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Sealaska is not just another corporation

March 28th, 2010 Posted By: Morgan Howard No Comments


ShareholdersWS

I attended one of Senator Murkowski’s community meetings on the “Southeast Alaska Native Land Entitlement Finalization Act” in person and listened to several more online.  I’ve also read many of the letters to the editor in the Juneau Empire.  I’ve noticed an alarming trend in those who speak in opposition to the Haa Aaní Bill.

One gentleman from Edna Bay wrote an “OPEN MESSAGE TO SEALASKA CORPORATE EXECUTIVES” and several other comments in the Juneau Empire where he espoused a continuous chant of “corporate greed” in relation to Sealaska.

I am not a corporate executive, but as a tribal member of Sealaska, I can no longer stand by while people like him take advantage of the anti-corporation sentiment of the day to denigrate Alaska Natives, simply because of their congress-mandated designation.

Sealaska is not owned by a single founder… not a group of investors and not by a wealthy family.  Sealaska is owned equally by more than 20,000 Tlingit, Haida and Tsimshians.  There are no stock sales, stock options, or “get rich” exit strategies.  Sealaska will not be sold or bought or taken over by another corporation.  We are a Native Institution with the unique responsibility of combining business goals with Native values.

The differences between Alaska Native corporations and other American corporations are dramatic and profound. It is clear to anyone who looks at the original content of ANCSA that it was designed to assimilate Alaska Natives into the mainstream of American capitalism.  However, dozens of amendments have been made since then, such as the “1991 Amendments”, which dramatically changed the Act by continuing the restrictions on the sale of stock and allowing shares to be gifted to descendants.  Alaska Natives prompted these changes to ANCSA, which continue to this day, as Alaska Natives define their relationship with their Native corporations based on their Native values and heritage.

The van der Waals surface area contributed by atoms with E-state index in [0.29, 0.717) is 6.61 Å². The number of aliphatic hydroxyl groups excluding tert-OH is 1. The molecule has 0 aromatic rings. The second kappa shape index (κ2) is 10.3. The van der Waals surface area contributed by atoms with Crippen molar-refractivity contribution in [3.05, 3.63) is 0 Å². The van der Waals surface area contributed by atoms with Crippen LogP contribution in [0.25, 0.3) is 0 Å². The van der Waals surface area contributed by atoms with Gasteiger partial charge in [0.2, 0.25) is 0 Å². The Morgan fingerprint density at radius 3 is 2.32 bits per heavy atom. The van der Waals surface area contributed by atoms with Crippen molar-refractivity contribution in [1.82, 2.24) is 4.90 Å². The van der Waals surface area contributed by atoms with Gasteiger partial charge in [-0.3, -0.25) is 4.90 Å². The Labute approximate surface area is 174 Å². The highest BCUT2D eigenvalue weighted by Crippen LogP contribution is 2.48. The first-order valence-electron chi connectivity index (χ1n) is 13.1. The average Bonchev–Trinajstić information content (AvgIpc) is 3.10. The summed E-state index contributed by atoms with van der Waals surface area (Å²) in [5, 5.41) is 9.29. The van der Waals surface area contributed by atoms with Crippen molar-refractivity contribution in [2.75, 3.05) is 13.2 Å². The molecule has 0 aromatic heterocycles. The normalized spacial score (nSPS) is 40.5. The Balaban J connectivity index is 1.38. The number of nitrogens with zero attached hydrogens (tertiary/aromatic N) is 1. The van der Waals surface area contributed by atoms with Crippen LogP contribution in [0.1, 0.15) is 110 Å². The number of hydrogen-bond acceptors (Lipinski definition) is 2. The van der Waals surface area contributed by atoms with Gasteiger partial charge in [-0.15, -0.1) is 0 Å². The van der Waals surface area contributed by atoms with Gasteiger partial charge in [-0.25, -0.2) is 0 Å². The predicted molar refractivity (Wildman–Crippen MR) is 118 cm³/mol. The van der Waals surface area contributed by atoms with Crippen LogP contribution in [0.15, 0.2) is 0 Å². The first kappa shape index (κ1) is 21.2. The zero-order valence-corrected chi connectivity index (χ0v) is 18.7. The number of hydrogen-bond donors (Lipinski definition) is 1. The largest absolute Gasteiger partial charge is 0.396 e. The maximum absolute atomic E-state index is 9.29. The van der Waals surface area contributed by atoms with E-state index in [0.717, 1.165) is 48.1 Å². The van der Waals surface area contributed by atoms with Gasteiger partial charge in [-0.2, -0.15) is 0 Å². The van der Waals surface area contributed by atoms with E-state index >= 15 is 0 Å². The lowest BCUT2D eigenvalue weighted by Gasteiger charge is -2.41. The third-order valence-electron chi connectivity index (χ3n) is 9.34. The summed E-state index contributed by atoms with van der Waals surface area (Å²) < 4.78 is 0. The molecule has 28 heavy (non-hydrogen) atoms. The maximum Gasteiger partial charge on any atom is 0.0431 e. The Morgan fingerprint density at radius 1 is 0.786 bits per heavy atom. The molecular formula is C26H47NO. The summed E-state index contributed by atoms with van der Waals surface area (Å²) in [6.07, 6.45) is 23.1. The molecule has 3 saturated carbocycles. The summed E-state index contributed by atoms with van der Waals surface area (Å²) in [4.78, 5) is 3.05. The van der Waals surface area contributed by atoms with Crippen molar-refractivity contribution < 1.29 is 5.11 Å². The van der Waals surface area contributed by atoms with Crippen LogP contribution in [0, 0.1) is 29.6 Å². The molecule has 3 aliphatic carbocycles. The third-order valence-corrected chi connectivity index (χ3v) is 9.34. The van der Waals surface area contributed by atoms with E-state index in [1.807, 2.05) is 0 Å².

Recently, Sealaska members voted to do the most “anti” for-profit corporation act imaginable.  They decided to devalue their stock and therefore all future dividends by inviting young people to enroll in the corporation.  This is proof positive that sharing with the next generation is far more important than any individual’s dividends.  This act of sharing is at the heart of Native people who understand we are all related and at times we will need each other as we move through life.

Perhaps the single fact that most deflates these negative comments is that 70 percent of the revenues from Sealaska timber harvesting is not even kept by Sealaska, but shared with the entire Alaska Native population through the Section 7(i) provision in ANCSA.  These funds are vital lifelines for many struggling village corporations throughout Alaska, including several located right here in Southeast Alaska.  Our trees aid other indigenous people in Alaska, many of whom are less fortunate and are grateful for anything to make it through this challenging economy.

The profits from timber which Sealaska retains go right to the core of Sealaska – our culture, language, heritage and our future generations.  Sealaska has spent tens of millions of dollars giving young people a fighting chance in life through education, myself included.  Our spruce and hemlock put me through college and I do not take this lightly.  The generosity of the scholarships extends to not only tribal member shareholders, but their descendants as well.

Sealaska created the Sealaska Heritage Institute, the driving force behind saving our endangered languages.  Tlingit, a language that once echoed through our majestic forests, may be extinct in my lifetime.  Environmentalists talk about biodiversity, but what about cultural diversity and language diversity?  I’m not asking environmental groups to fund language programs, but when they prevent us from funding these ourselves by harvesting our trees – this is what they are stopping.

The unjust labeling of Sealaska Corporation as greedy is insulting.  I welcome discussion based on the merits of the legislation, but disparaging remarks about a group of people who have endured the worst of our country’s past behavior is neither welcome nor productive.  The gentleman from Edna Bay, and others who share his view, owe the hard-working people in the Sealaska family and all of our tribal member shareholders an apology.

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